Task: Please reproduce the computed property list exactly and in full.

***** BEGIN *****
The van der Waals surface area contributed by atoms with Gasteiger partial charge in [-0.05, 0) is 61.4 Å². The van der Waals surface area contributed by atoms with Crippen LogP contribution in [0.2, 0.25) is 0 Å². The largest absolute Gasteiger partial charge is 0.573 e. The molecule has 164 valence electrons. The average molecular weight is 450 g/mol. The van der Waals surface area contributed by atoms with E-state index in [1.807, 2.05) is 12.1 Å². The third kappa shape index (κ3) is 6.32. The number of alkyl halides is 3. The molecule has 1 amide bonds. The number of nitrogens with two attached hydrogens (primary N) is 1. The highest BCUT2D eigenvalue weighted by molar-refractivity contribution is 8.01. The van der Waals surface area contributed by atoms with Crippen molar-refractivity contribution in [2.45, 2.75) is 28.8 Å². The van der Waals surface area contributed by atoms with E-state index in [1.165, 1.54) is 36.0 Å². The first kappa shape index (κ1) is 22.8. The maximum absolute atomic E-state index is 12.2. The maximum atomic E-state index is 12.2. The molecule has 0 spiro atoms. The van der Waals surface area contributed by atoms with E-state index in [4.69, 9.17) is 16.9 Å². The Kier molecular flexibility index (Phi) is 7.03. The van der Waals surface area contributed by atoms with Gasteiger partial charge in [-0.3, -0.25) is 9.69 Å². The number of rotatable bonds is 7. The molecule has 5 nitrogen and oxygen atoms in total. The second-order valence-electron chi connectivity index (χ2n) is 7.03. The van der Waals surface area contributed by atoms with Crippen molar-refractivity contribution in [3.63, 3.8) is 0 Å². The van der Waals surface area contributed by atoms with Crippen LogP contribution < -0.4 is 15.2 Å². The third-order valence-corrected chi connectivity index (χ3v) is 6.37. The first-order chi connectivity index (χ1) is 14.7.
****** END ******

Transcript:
The van der Waals surface area contributed by atoms with Gasteiger partial charge in [-0.05, 0) is 61.4 Å². The van der Waals surface area contributed by atoms with Crippen LogP contribution in [0.2, 0.25) is 0 Å². The largest absolute Gasteiger partial charge is 0.573 e. The molecule has 164 valence electrons. The average molecular weight is 450 g/mol. The van der Waals surface area contributed by atoms with E-state index in [1.807, 2.05) is 12.1 Å². The third kappa shape index (κ3) is 6.32. The number of alkyl halides is 3. The molecule has 1 amide bonds. The number of nitrogens with two attached hydrogens (primary N) is 1. The highest BCUT2D eigenvalue weighted by molar-refractivity contribution is 8.01. The van der Waals surface area contributed by atoms with Crippen molar-refractivity contribution in [2.45, 2.75) is 28.8 Å². The van der Waals surface area contributed by atoms with E-state index in [1.165, 1.54) is 36.0 Å². The first kappa shape index (κ1) is 22.8. The maximum absolute atomic E-state index is 12.2. The maximum atomic E-state index is 12.2. The molecule has 0 spiro atoms. The van der Waals surface area contributed by atoms with E-state index in [4.69, 9.17) is 16.9 Å². The Kier molecular flexibility index (Phi) is 7.03. The van der Waals surface area contributed by atoms with Gasteiger partial charge in [-0.3, -0.25) is 9.69 Å². The number of rotatable bonds is 7. The molecule has 5 nitrogen and oxygen atoms in total. The second-order valence-electron chi connectivity index (χ2n) is 7.03. The van der Waals surface area contributed by atoms with Crippen molar-refractivity contribution in [3.63, 3.8) is 0 Å². The van der Waals surface area contributed by atoms with Crippen LogP contribution < -0.4 is 15.2 Å². The third-order valence-corrected chi connectivity index (χ3v) is 6.37. The first-order chi connectivity index (χ1) is 14.7.